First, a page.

Heather Zundel said...

Traveling as an independant tourist intimidates me, but it is something I want to do. I think it is really cool you went like that because your money went to help the average person. That is one reason why I like doing humanitarian aid work. I like getting to meet the people firsthand. After being in a rural part of Thailand and then going to a much more touristy place, there was a distinct shift in the feel of the place. Meeting the people felt more real to me, and I like that.

Liviania said...

Thanks for the essay on traveling to Burma - you brought up points I haven't heard before.

Word Lily said...

I'm greatly looking forward to this book, too.

So cool that you got to visit Burma! I just read EVERYTHING IS BROKEN by Emma Larkin, which talks about some of the things you mentioned here, although it doesn't talk about tourism. Have you read it?

Deborah said...

oh gosh, i have to get this book. my dad is from burma..he immigrated in 1979 and has only been able to go back once since then. i really would like to go one day. unfortunately the area where he is from is completely blocked off from travelers.

(Diane) Bibliophile By the Sea said...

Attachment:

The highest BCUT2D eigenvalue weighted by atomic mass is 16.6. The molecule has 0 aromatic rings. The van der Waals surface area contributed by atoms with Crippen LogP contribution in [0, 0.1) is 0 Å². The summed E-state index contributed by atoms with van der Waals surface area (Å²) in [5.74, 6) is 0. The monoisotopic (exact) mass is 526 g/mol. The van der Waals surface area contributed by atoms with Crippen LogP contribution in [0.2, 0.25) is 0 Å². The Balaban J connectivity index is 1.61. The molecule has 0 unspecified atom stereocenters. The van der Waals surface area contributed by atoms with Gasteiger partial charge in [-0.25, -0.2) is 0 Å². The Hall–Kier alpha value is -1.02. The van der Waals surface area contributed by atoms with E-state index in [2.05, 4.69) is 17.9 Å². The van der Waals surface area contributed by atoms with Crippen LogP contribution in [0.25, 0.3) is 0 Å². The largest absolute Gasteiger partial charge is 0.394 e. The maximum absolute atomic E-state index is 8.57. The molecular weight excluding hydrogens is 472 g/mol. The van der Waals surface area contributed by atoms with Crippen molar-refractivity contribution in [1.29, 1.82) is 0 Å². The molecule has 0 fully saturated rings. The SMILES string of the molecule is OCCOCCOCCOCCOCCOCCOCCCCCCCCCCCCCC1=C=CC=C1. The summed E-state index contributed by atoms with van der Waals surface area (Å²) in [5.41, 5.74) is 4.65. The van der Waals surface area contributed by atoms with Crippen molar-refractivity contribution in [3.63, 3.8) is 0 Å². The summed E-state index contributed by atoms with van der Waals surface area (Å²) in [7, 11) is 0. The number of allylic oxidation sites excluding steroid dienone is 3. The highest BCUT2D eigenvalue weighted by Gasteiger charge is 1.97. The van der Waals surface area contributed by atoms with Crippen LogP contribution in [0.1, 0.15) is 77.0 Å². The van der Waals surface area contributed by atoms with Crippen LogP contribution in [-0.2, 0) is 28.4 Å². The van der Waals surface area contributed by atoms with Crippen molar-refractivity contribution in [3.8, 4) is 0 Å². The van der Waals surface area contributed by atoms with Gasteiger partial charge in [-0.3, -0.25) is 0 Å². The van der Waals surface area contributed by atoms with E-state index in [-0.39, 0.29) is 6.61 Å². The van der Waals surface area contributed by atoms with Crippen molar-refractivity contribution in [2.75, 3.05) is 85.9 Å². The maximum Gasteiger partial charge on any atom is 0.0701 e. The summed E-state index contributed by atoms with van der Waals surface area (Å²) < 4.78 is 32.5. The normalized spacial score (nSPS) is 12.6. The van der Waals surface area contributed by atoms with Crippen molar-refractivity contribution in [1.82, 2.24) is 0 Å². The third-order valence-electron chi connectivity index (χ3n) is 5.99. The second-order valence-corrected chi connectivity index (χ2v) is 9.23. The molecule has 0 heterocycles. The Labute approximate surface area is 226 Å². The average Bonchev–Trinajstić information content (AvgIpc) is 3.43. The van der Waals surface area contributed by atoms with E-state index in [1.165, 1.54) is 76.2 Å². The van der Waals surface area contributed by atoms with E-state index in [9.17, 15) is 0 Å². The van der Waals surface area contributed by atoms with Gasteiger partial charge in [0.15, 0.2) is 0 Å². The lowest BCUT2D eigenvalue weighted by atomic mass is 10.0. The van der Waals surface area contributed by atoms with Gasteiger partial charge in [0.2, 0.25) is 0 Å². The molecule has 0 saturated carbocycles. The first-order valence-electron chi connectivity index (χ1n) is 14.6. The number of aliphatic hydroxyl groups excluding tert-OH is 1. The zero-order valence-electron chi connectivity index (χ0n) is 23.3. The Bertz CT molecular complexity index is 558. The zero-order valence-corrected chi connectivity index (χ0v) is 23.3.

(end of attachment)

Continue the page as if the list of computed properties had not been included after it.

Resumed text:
This sounds fabulous Lenore; thanks for bringing it to my attention.

Carina said...

I've already got this one on my wishlist, it looks great!

Anonymous said...

Thank you for sharing your thoughts with us. I have seen the cover for BAMBOO PEOPLE around and will definitely try to pick up a copy.

Anonymous said...

This novel looks awesome. Love the cover!

Zibilee said...

The book sounds very interesting, and your pictures and article were also wonderful. I don't know much about the situation in Burma, or the aspects of traveling there, but I think that what you shared with us was really eye-opening and important. Thank-you.

Amanda said...

I saw this book on Goodreads and thought it looked interesting. It's great to hear about the country from your first-hand experience. =]

Christy (A Good Stopping Point) said...

I really liked hearing about your trip to Burma and your thoughts on the debate about visiting there as a tourist. I don't think I knew that there was this debate.

I like reading travel writing, and I read a fantastic article about Burma by Patrick Symmes last year, called "The Generals in their Labyrinth." Hope you don't mind that I link to it as it really is such a good article:

Beth Kephart said...

She does such important work.